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Re: repair advice--spiral bounds



Ah yes, spiral bounds, the librarian's nemesis, for exactly the reason
that they fall apart fast and are labor intensive if not impossible to
repair.

The easiest and probably cheapest thing to do is to buy another copy if
it is still available.

If the holes are set far enough in to give you some margin you can do a
Japanese style side binding.  I have used book cloth on the frayed cover
along the edge when doing that so there is something solid for the sewing
to go through.  Of course, the book won't open as flat as a spiral bound
book, but at least you've kept the information together.  Or you could
perfect bind the pages if the edges aren't too ratty.  Or if you really
love that book you could use Japanese tissue and make signatures out of
all those single pages and then sew them together like a regular book.  I
have never actually done that because it seemed like too much work.

You might also be able to punch new holes and respiral bind after you
have strengthened the edges.  Not though that not all spiral things use
the same size and spacing of holes.  I've tried just redoing one after
fixing the cover, but it didn't work because the machine I got the use of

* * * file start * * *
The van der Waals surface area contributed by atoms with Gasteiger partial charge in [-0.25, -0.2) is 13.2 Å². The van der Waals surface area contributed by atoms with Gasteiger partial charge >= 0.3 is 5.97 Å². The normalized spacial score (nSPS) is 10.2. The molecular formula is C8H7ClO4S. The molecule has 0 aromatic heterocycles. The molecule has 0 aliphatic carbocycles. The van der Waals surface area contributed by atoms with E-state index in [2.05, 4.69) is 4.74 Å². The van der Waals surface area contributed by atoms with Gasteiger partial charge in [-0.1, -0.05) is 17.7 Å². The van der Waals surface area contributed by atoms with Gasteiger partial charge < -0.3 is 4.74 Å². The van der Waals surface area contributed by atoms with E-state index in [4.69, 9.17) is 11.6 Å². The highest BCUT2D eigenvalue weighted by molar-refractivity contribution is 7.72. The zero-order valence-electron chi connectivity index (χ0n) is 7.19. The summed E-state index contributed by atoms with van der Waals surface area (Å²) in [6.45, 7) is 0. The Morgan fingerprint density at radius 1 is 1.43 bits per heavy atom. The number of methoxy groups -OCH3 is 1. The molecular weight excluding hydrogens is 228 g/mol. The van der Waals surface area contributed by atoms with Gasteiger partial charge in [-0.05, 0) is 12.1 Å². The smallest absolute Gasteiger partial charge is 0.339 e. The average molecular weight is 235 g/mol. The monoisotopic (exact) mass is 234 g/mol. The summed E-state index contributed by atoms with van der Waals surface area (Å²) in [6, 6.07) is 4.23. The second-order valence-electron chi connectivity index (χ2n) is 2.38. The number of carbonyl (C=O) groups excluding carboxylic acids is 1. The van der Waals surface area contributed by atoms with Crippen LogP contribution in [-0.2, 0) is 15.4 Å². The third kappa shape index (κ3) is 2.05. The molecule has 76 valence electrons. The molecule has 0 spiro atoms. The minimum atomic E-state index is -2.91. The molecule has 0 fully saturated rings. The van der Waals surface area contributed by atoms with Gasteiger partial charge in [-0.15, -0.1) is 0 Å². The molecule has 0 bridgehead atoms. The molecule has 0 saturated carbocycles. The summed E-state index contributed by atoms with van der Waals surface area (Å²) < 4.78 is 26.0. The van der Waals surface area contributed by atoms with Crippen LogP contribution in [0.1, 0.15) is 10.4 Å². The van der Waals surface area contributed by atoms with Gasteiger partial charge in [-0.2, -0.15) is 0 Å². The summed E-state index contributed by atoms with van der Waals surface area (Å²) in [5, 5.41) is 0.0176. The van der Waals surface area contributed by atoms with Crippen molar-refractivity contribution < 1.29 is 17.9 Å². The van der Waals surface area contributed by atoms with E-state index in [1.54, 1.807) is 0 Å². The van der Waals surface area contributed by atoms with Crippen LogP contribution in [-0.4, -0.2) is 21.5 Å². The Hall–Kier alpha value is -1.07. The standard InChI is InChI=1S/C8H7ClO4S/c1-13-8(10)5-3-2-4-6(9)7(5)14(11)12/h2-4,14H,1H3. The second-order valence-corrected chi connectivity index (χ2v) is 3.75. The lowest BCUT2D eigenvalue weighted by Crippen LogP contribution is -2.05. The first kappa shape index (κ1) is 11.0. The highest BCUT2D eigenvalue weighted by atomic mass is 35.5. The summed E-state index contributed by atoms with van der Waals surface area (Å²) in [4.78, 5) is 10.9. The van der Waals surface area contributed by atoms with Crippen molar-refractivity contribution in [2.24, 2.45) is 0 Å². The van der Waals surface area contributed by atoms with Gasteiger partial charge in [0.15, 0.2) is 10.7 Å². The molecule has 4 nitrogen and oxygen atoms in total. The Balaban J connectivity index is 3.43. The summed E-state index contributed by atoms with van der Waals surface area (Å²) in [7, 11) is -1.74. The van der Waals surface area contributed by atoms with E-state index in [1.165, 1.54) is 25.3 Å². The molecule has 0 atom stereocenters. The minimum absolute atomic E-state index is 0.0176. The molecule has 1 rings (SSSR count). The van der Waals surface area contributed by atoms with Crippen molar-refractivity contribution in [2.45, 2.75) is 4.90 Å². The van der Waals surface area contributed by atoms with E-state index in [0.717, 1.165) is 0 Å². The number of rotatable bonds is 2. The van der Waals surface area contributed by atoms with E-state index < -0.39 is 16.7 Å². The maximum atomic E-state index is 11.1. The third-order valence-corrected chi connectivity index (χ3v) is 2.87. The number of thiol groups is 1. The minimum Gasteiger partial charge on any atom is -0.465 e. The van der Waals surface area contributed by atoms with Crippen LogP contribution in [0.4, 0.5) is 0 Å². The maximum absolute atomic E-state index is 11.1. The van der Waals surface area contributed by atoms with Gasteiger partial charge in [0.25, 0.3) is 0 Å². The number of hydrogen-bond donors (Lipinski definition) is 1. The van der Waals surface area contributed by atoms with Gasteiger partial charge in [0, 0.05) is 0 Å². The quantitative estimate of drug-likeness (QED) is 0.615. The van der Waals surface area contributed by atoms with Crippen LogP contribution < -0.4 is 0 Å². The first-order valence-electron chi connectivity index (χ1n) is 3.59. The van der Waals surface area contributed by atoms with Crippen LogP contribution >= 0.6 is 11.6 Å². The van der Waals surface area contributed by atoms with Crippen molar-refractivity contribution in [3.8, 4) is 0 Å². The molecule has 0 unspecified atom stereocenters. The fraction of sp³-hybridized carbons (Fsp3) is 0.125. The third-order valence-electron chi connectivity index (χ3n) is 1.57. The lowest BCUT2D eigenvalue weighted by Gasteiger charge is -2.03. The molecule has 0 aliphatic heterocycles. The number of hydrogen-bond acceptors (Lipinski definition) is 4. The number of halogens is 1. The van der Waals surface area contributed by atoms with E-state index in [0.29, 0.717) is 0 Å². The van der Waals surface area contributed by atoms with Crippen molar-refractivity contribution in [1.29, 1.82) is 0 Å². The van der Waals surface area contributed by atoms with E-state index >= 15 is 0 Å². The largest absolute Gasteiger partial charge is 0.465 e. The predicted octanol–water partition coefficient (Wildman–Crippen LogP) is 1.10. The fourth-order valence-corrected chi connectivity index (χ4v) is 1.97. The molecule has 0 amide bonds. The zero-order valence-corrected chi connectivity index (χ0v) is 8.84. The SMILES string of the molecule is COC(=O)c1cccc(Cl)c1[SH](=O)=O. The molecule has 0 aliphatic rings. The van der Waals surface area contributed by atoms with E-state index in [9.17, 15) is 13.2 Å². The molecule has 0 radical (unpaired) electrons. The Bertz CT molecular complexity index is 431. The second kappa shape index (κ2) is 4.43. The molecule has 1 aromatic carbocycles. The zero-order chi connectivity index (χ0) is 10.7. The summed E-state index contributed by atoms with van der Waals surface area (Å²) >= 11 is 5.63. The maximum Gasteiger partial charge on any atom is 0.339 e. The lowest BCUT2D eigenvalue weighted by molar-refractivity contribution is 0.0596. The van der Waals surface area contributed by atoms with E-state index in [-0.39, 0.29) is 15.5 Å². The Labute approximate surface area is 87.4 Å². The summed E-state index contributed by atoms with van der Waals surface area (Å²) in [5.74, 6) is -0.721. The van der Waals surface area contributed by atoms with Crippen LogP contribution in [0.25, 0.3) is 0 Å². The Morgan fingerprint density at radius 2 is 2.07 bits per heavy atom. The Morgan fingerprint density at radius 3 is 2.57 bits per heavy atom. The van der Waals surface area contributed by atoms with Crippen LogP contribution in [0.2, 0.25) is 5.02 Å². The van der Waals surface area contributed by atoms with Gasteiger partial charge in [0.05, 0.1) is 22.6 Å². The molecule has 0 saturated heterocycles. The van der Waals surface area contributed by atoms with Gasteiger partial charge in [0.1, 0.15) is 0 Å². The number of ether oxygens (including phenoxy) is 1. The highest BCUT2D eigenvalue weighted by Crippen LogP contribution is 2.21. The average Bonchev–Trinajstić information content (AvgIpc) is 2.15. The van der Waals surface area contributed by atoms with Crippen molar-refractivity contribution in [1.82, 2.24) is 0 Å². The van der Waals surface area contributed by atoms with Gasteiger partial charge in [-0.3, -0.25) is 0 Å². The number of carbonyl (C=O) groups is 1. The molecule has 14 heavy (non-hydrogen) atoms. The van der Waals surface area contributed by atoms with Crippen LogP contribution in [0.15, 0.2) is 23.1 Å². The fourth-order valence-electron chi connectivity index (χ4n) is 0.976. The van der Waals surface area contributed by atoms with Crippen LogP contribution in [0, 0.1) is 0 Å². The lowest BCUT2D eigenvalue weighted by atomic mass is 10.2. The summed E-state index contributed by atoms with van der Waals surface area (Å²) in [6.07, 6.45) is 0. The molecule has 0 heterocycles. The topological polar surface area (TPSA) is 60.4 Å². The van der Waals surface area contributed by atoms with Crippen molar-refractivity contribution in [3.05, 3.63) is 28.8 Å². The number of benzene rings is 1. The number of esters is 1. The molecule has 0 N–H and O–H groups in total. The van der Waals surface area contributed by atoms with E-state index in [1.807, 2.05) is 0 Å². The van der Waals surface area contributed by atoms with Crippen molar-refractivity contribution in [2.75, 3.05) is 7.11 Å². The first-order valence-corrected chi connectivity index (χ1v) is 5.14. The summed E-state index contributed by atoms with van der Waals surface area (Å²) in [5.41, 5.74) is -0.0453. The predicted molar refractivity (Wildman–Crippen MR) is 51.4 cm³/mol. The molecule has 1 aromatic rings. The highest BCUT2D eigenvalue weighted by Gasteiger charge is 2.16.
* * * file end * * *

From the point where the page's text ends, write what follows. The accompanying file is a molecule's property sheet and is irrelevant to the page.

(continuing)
didn't match the original.

I have tried reinforcing the front edge of new spiral bounds by slipping
thin strips of plastic laminate on the edge inside the spirals...a fiddly
and probably not particular helpful approach.  I wonder if you could slip
a piece of wire on that spine edge margin and somehow tie it through the
holds to attach it?  If the thread or whatever didn't cut the holes
faster than flipping the pages open...

As for making the cover hard, I will mention again my favorite company
for covering paperbacks, Kapco Library Products.  They make several kinds
of laminating film that come in different thicknesses and use a
non-acidic, non-yellowing adhesive.  Their number is 800-791-8965.  The
problem is again that pesky bit on the inside of the spiral.  If you take
the wire clear out you to do it, you might not be able to get it back
in.  I'd say your chances are better if it is plastic rather than wire.

Lots or writing for not very effective solutions.  Does any one have a
better idea?

Joyce Jenkins
Petersburg Public Library
Alaska


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